First I would expect Biden to endorse glass steagall if he gets in. What do we think he and warren [U.S. Senator Elizabeth Warren, who favors restoring the Act] were discussing for the hour? But we will know something [like] that hopefully before the debate. But it would be my bet that he ends up in favor. To answer Gary’s email, we have an essential conundrum. Glass Steagall has become shorthand for tough on the banks with the left. Again, I’m not saying it’s fair or unfair. It just seems very hard to undo in the time we have. So we can say all these things you’d like her to say but when she says she’s against reinstating on that debate stage I am worried that will be shorthanded as she’s pro-bank. We all have different discussions about policy with different people and different assessments. But a lot of people see an ftt. [financial transaction tax] as a criticism of Wall Street simply by being a tax on stocks. Though I’m all for making brokers pay it. It’s not like people are super distinguishing the banks, hedge funds and Wall Street. But hey, if she had been for reinstating glass steagall, that would create a different calculus for an ftt Given we are not for reinstating, I think that makes an ftt even more of an imperative. And at least it gives her something to say about taking a tough stand in this realm. Now I think I’ve at least properly beaten this dead horse for my part.
From: Gary Gensler
To: Neera Tanden
Date: September 12, 2015
Subject: Re: Glass steagall
Neera, And here I thought that I affirmatively offered an alternative way that keeps the horse was [sic] alive: We revise our risk proposals to center or include explicit laws to allow for regulators to downsize or restructure the largest banks. Not Glass Steagall, but clearly putting HRC in camp of breaking up Too Big to Fail Banks. Gives her a clear answer on debate stage. She would be for downsizing these Banks but not in a 1930’s way. In fact she would be addressing the real issues of size, risk and complexity, not just some rhetoric about an old law about lines of business. It actually can be articulated as bolder than Glass Steagall, depending how structured. Dial up all the way to a size limit or dial still high [sic] to explicitly give regulators greater authorities to downsize and restructure. To criticism that not Glass Steagall, she responds that she is actually broader than simply focusing on what lines of finance these firms can be in. To question of why not just break them up now she says that best go give to experts rather than make a political decision. Horse still alive in my mind. Just a slightly different horse – more appropriate for the times than an old nag from thee 1930’s [sic].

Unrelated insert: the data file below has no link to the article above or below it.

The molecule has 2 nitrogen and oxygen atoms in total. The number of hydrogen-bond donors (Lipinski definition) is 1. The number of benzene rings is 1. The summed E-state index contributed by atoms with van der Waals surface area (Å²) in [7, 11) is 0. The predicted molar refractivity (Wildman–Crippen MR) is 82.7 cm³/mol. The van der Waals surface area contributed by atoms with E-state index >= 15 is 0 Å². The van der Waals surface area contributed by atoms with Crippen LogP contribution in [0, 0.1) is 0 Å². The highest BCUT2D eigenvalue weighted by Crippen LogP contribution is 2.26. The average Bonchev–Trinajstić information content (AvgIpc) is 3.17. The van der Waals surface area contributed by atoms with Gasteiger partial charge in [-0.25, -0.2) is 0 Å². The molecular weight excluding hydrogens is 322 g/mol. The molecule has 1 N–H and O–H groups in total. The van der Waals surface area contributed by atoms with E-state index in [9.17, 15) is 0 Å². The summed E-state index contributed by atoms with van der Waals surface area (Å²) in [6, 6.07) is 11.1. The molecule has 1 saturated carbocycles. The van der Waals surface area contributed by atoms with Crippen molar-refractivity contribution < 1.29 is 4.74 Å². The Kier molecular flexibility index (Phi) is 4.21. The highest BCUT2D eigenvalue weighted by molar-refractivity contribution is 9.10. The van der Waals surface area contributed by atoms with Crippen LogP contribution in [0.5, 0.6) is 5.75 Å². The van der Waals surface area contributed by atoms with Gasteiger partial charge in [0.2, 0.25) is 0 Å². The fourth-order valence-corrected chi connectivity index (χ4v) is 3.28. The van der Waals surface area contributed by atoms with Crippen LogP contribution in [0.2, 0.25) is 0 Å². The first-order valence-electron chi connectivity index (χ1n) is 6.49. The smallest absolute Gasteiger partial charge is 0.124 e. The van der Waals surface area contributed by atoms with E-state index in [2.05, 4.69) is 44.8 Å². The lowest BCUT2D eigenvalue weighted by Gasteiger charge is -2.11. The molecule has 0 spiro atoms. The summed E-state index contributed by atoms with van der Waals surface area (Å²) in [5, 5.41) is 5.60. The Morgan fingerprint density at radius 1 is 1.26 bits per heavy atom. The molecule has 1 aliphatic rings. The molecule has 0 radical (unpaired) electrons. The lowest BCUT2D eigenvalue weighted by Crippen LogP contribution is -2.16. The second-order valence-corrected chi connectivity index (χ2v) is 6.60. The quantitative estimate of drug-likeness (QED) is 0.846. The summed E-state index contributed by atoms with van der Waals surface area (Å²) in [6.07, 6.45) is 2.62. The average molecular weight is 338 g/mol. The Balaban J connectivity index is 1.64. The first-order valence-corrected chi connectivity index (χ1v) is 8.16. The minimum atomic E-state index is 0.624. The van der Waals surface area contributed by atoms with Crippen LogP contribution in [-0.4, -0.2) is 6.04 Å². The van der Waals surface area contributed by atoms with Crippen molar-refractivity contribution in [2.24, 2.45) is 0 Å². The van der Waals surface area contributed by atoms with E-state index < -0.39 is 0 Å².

From: Ron Klain (chief of Clinton’s debate prep team)
To: Jake Sullivan
Date: Oct 3, 2015, at 11:39 AM
*She should move 95% to Warren on Glass Steagall.* I think you can avoid the flip flop, but survive the Warren primary by saying: “Of course I wouldn’t bring back Glass Steagall—that’s a law written 80 years ago before we had anything like the current banking system. But I agree with Sen. Warren that—given the ongoing misconduct in the banking industry—we need to erect a wall between banking and non-banking activities. If I became President, I would sit down with her and develop a 21st century version of Glass Steagall that provides sound separation between basic banking and riskier activities, but still keeps America’s financial institution’s competitive.” Just my view, FWIW [For what it’s worth].